Compliance lessons for JVs from Bristol-Myers FCPA settlement

Oct 14, 2015
<p>Advice about foreign entity management from former compliance officer for big pharma</p>

Bristol-Myers Squibb (BMS) recently settled Foreign Corrupt Practices Act (FCPA) charges with the SEC for $14 million. The settlement resolved charges of bribery and related conduct committed by people at its majority-owned Chinese joint venture (JV).  To understand the special challenges companies face in ensuring compliance at JVs, Corporate Secretary spoke with David Resnicoff, a partner in Miller & Chevalier’s FCPA practice, who was previously Associate General Counsel and Vice President, Ethics & Compliance at Baxter International from 2006 to 2011.

Corporate Secretary: BMS is a major company, and surely has a robust compliance program as a general matter. How can a sophisticated parent company apply its compliance structure to its majority-owned JVs? 

David Resnicoff: Ensuring strong JV anti-corruption compliance programs for majority-owned JV's starts with strong compliance provisions in the JV agreements. These would include requirements to establish – with the participation of the majority JV partner -- the basic features of an anti-corruption program tailored to the nature, risk and scale of the JV, and including governance, policies, training, auditing and monitoring, and personnel practices. Audit rights, along with mandatory and real-time notice to the majority owner of any allegations of misconduct, are critical.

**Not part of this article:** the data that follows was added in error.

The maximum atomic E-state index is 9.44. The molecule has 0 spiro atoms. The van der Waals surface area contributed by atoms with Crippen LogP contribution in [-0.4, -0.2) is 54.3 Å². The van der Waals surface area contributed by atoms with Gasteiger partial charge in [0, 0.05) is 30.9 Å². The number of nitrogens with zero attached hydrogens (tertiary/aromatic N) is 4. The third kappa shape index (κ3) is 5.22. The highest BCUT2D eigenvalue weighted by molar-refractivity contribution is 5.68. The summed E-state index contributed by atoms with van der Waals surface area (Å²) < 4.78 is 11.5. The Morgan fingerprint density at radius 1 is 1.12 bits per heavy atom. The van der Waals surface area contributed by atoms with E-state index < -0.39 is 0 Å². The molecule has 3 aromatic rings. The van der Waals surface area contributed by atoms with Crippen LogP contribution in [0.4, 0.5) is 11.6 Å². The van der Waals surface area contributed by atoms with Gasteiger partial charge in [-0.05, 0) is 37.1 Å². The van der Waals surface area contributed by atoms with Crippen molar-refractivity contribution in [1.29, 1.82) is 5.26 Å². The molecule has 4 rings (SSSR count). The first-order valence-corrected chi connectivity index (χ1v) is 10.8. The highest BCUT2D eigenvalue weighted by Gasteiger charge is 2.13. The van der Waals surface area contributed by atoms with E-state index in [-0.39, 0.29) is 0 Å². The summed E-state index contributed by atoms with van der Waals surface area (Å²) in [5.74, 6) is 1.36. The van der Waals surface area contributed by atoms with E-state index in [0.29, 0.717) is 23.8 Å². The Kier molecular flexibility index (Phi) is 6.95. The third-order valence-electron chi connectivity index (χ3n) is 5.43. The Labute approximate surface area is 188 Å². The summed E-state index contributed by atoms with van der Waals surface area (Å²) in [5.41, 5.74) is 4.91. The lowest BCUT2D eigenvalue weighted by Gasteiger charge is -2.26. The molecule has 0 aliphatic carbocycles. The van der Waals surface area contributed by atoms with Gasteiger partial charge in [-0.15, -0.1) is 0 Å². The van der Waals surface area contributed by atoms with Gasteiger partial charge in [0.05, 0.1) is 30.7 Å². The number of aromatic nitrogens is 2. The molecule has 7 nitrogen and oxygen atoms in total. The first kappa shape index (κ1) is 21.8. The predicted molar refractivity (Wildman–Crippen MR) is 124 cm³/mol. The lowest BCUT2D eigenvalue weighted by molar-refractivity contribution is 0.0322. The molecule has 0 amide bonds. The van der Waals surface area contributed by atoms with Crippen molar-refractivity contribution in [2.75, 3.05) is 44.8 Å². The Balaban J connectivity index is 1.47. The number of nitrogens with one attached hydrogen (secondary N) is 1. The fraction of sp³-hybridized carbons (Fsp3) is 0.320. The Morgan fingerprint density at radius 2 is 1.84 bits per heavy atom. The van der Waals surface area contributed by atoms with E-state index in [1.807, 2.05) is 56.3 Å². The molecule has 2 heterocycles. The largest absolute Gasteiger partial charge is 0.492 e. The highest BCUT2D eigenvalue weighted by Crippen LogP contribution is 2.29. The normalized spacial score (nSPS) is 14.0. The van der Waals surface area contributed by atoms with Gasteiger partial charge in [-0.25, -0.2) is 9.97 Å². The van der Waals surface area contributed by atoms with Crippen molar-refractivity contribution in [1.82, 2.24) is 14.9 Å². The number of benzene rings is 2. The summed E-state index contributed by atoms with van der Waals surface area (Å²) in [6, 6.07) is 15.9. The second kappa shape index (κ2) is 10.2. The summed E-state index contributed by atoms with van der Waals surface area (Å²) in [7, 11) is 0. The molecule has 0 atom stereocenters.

The greater the alignment between the JV partners on this from the get-go, the more integrated the JV compliance program. Typical features of a healthy relationship between the majority owner and the JV would be regular operational reviews of the compliance program, ad-hoc communication between JV management and compliance personnel and the majority owner on compliance issues as they arise, and auditing or assessments of the anti-corruption compliance program and controls.       

CS: Would companies facing this challenge benefit from adding any particular experience on their boards?

DR: Most boards include members with substantial international experience usually including some experience with emerging markets. I think they understand the risk. What can be particularly effective is a board member with experience or familiarity with managing or operating an international compliance program to take the lead on exercising compliance oversight, much like deep audit experience can create a constructive relationship with Internal Audit.     

CS:  If BMS had been a 49 percent owner of the JV, would it have been on the hook for the penalties? To what extent does your advice relating to JV compliance programs apply when the JV partner is not a majority owner? 

DR: Where JV ownership is 50 percent or less, the FCPA specifically requires that issuers proceed in good faith to use their influence, to the extent reasonable under the issuer's circumstances, to devise and maintain a system of internal accounting controls as defined in the statute.